For those of you following along, my little flower shop in Flowerama is coming along quite nicely. Thankfully, I have managed to rip myself away from it long enough to look through some seed catalogues. You might think that a boring old catalogue would be no match for a fancy computer-generated garden where I can harvest a gorgeous crop in a matter of hours. But you would be so wrong!
Seed catalogues are, for the uninitiated, a wonderful tool for whiling away pleasant hours during the winter months. Because along with seeds–categorized into annuals, vegetables, herbs, bulbs and the like–there are corresponding photographs. Pictures of the seeds themselves would be dreadfully boring, so some excellent gardener somewhere has grown every plant to maturity and then captured it in full bloom. The best catalogues have pictures large enough to see every bit of bloom and foliage. I can imagine mine growing exactly like that. Or something.
Seed catalogues can also be the inspiration for intense list-making. Much more enjoyable than a “to-do” list is a list of everything I want to plant this summer. There has to be zucchini and tomatoes. I always plant nasturtium. The kids love sunflowers. We ate a lot of swiss chard last summer…and I will need to start a fresh crop of forget-me-nots….maybe I should separate out the flowers from the vegetables….but wait! What about herbs? There is basil and parsley and….well, you can see how my lists begin to get out of hand.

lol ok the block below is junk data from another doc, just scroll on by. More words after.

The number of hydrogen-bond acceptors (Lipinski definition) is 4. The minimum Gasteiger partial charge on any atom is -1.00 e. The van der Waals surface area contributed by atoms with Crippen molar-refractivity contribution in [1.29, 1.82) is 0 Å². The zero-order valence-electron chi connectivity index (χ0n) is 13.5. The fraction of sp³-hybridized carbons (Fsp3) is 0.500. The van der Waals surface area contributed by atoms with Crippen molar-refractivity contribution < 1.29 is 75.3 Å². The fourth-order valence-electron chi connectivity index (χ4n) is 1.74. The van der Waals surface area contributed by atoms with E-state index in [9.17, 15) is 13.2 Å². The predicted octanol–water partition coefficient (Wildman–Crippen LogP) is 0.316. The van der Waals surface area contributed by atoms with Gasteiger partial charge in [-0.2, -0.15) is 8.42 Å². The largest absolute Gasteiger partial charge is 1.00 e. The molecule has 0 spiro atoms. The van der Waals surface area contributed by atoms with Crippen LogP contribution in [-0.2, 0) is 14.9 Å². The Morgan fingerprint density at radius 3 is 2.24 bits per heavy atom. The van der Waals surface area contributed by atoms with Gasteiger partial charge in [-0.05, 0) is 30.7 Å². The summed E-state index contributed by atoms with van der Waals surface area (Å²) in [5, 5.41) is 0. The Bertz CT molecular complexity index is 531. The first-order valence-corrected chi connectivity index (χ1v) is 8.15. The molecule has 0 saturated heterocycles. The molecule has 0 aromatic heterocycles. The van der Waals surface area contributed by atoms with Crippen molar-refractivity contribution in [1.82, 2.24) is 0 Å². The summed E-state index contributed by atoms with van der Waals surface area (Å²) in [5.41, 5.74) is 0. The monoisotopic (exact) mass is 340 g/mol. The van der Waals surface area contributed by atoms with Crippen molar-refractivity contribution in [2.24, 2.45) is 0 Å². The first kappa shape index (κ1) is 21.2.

But neither of those is the best reason to read seed catalogues. The best reason is for the fun. I am sure that you would smile just like I did when you discovered “Fairy Tale” eggplant, and two related varieties (one white, one purple) called “Hansel” and “Gretel”. Or consider growing pumpkins that are are not orange, but a soft shade of pink or blue! There is also orange cauliflower, globe-shaped zucchini, purple sweet peppers and ‘easter egg’ radish (described as “unusual”. Duh!)
I have not actually placed a seed order yet. I will probably forget until it’s too late, and then go hunting in every garden centre within a hundred mile radius trying to find peppermint pink swiss chard or yellow watermelon. You know I won’t find them. Buyers for Wal-mart are much less imaginative than Veseys, Dominion Seed House or Stokes.
And that is perhaps yet another reason why seed catalogues are so great. They offer gardeners the opportunity to grow more than the few standard varieties of tomatoes and marigolds than they will carry at Canadian Tire. We can rediscover the heritage seeds our grandparents grew, experiment with the best cucumbers for our backyard climate, and impress our friends and neighbours with produce they will never see in any grocery aisle. The (gardening) world, if we go looking, is far bigger than the big box stores would have us believe.
So now I am off to think about whether I could keep the raccoons at bay this summer. Because I have just noticed that I could grow popcorn right in my own backyard–and how cool would that be?